An environmental risk assessment, issued by the Environment Agency in January,1 indicates that many uses of tert-dodecanethiol (TDM) pose potential risks, in particular emulsion polymerisation.
TDM is used as a reactive intermediate in the production of styrene butadiene rubber and acrylonitrile butadiene, or nitrile, rubber. The predominant use of the former is in automotive tyres. Other uses include mats, footwear, conveyor belts, container seals, hoses and cables.
If the assumed level of residual TDM in rubber and polymer dispersions are shown to be correct, the study says, then a risk may arise from downstream applications including:
The Agency stresses that it has used conservative default values to fill data gaps, increasing uncertainties. The risks relate to marine sediments, freshwater sediments and seawater.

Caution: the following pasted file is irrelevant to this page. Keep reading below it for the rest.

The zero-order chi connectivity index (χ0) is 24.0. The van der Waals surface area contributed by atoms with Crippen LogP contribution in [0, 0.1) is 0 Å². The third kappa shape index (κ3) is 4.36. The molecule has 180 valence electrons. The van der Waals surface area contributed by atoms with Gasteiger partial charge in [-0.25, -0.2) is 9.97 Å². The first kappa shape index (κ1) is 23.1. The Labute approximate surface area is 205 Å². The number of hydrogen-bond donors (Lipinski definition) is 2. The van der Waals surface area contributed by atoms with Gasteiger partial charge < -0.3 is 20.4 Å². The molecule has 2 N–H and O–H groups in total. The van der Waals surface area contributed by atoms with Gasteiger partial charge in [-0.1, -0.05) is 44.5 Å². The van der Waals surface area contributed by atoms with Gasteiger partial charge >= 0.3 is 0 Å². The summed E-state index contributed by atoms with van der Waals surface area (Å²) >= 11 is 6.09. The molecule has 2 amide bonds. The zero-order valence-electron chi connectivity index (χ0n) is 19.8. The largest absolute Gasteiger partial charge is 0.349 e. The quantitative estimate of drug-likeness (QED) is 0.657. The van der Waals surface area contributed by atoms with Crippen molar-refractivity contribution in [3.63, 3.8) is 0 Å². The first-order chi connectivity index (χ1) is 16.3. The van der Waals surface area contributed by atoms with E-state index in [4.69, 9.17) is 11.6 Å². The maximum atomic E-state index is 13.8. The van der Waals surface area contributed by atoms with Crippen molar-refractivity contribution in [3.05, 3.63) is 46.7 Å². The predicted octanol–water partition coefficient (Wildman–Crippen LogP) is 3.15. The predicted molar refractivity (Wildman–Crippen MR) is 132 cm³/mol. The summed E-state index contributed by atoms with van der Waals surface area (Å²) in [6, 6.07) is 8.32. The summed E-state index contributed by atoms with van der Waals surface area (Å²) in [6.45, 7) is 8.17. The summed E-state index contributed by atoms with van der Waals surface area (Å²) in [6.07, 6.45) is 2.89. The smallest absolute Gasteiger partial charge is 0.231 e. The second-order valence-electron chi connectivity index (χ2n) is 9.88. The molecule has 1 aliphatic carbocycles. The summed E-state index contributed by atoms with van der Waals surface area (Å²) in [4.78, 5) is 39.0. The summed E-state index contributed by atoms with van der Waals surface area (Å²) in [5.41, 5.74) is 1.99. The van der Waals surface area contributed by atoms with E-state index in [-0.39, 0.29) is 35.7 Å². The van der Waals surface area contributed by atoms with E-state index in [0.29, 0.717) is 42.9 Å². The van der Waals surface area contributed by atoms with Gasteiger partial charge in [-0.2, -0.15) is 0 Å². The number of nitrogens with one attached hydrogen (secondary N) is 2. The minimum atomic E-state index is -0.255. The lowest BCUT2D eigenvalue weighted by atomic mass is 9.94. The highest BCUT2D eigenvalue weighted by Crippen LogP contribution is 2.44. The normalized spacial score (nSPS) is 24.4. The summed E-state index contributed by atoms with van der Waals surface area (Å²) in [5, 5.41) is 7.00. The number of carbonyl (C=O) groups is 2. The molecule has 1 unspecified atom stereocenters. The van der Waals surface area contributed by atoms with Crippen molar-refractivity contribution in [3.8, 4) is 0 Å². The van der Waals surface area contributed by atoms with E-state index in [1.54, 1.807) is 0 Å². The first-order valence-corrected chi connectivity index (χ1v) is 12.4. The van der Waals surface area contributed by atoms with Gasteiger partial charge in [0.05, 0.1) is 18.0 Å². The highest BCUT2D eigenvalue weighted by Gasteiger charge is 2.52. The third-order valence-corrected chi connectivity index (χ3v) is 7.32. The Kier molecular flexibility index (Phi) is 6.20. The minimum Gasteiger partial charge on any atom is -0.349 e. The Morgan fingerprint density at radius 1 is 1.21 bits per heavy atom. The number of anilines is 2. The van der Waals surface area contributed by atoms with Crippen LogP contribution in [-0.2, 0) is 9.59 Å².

TDM is produced in France, Germany and Belgium. The Agency says that where TDM is used in processes it regulates it will seek to ensure that best available techniques are used to minimise releases. The Agency has collected sediment monitoring data, but it is not yet possible to draw firm conclusions because of difficulties in developing suitable analytical methods for TDM.
The Agency intends to work with industry and the Chemical Stakeholder Forum to formulate measures to reduce risks. It is seeking further information from industry on the intrinsic properties of thiols and their use patterns and emissions. In particular, it is seeking information on the levels of residual TDM in polymer emulsions and final products.